8. New York
New York has the highest percentage (11.3%) of adults who either couldn’t make their most recent rent/mortgage payment or doubted their ability to pay on time the next month. The Empire State also had the fifth-highest unemployment rate (4.3%) in December 2022. Additionally, 13.9% of New York residents live below the poverty rate, the 13th-most across our study.
In Alabama, 7.8% of adults reported missed their rent/mortgage payment the previous month or said they doubted their ability to pay on time the following month. That ranks as the fifth-highest rate of recent housing insecurity in the nation. The state also has the seventh-highest poverty rate (16.1%) and the 12th-lowest unemployment replacement rate (32%) across our study.
The Lone Star State has the sixth-highest percentage of adults who reported food scarcity within the previous week (13.2%). Poverty is also high in Texas, where 14.2% of adults live below the poverty threshold – that’s more than 40 other states.
Data and Methodology
To find the states where residents are financially hurting most, SmartAsset analyzed data for all 50 U.S. states. We compared them across seven metrics:
- Poverty rate. This is the percentage of residents living below the poverty line. Data comes from the U.S. Census Bureau’s 2021 1-year American Community Survey.
- December 2022 unemployment rate. Data comes from the Bureau of Labor Statistics’ Local Area Unemployment Statistics.
- Two-year change in unemployment rate. This is the two-year percentage point difference between the December 2020 unemployment rate and December 2022 unemployment rate. Data comes from the Bureau of Labor Statistics’ Local Area Unemployment Statistics.
- Unemployment benefit replacement rate. This is the ratio of average unemployment benefit received to the average worker’s weekly salary. Data comes from the U.S. Department of Labor and is from the third quarter of 2022.
- 12-month Consumer Price Index. This is a measure of the average change in consumer prices for goods and services. It is considered a measure of inflation. Data comes from the Bureau of Labor Statistics January 2023 Consumer Price Index.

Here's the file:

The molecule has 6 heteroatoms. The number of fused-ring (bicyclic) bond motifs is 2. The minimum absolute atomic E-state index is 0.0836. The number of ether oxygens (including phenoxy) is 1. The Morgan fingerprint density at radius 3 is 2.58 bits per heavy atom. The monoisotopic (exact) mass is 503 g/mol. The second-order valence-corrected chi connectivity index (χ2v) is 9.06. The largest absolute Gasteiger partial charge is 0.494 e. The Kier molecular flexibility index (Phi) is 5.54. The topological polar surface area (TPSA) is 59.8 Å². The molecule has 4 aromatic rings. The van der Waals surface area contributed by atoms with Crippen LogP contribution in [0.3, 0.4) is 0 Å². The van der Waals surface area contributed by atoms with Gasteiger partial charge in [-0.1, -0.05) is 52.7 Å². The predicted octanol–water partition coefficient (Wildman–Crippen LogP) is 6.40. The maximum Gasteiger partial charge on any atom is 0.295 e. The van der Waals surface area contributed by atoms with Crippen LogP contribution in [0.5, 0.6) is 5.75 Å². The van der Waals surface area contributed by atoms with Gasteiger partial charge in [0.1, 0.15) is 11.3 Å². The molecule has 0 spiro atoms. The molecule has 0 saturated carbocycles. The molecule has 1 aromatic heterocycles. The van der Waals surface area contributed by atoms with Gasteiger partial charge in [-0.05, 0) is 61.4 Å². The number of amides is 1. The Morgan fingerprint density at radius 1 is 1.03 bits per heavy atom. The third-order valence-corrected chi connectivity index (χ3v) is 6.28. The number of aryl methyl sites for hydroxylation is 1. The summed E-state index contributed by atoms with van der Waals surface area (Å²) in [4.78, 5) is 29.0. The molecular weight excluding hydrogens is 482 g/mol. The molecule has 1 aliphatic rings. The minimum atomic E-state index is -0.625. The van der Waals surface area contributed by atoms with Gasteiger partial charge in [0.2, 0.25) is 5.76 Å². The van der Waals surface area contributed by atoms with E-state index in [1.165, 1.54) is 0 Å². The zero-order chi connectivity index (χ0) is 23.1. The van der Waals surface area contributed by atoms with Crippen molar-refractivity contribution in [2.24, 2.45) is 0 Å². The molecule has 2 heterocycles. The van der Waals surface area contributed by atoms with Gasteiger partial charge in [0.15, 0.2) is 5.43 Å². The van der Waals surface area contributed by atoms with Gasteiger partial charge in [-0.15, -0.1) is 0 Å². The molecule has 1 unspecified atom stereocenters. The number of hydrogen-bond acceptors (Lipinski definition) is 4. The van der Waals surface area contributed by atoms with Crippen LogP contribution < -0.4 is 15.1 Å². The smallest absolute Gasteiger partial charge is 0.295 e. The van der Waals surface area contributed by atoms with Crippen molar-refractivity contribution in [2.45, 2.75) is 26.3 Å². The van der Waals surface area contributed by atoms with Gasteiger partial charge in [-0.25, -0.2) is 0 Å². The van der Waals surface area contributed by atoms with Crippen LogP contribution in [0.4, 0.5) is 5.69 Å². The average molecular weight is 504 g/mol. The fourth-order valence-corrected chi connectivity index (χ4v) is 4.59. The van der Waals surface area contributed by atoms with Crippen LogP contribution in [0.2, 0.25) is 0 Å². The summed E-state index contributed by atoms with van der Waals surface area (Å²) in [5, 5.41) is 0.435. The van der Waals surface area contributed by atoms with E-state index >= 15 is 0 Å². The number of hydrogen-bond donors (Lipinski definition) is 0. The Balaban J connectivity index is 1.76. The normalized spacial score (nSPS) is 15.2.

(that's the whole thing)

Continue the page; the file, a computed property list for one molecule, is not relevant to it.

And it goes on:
- Percentage of adults experiencing recent housing insecurity. This is the percentage of adults who missed last month’s rent or mortgage payment, or who have slight or no confidence that their household can pay next month’s rent or mortgage on time. Data comes from the Census Bureau’s Household Pulse Survey. Respondents were surveyed from April 27, 2022 through May 9, 2022.
- Percentage of adults experiencing recent food insufficiency. This is the percentage of adults in households where there was either sometimes or often not enough to eat in the last seven days. Data comes from the Census Bureau’s Household Pulse Survey. Respondents were surveyed from January 4, 2023 through January 16, 2023.
We ranked each state in every metric, giving a half weight to the following metrics: December 2022 unemployment rate and two-year change in the unemployment rate. We gave full weight to all other metrics. We then found each state’s average ranking. The state with the best average ranking places first in our study, while the state with the lowest average ranking places last.
Tips for Improving Your Financial Position
- Build an emergency fund. If you don’t have one already, start building an emergency cash reserve, preferably in a high-yield savings account. Experts recommend keeping between three to six months worth of living expenses in cash for emergencies or for a safety net if you lose your job. Even if money is tight, try your hardest to allocate a portion of each paycheck to this fund. You’ll be glad you did if and when you need the money.
- Consider a career change. If you’re struggling to make ends meet, perhaps it’s time to consider switching careers. Check out SmartAsset’s recent studies on high-paying jobs that are expected to grow over the next decade and the top jobs that don’t require a bachelor’s degree. Switching careers may require additional training or education, but the change could pay off in the long run.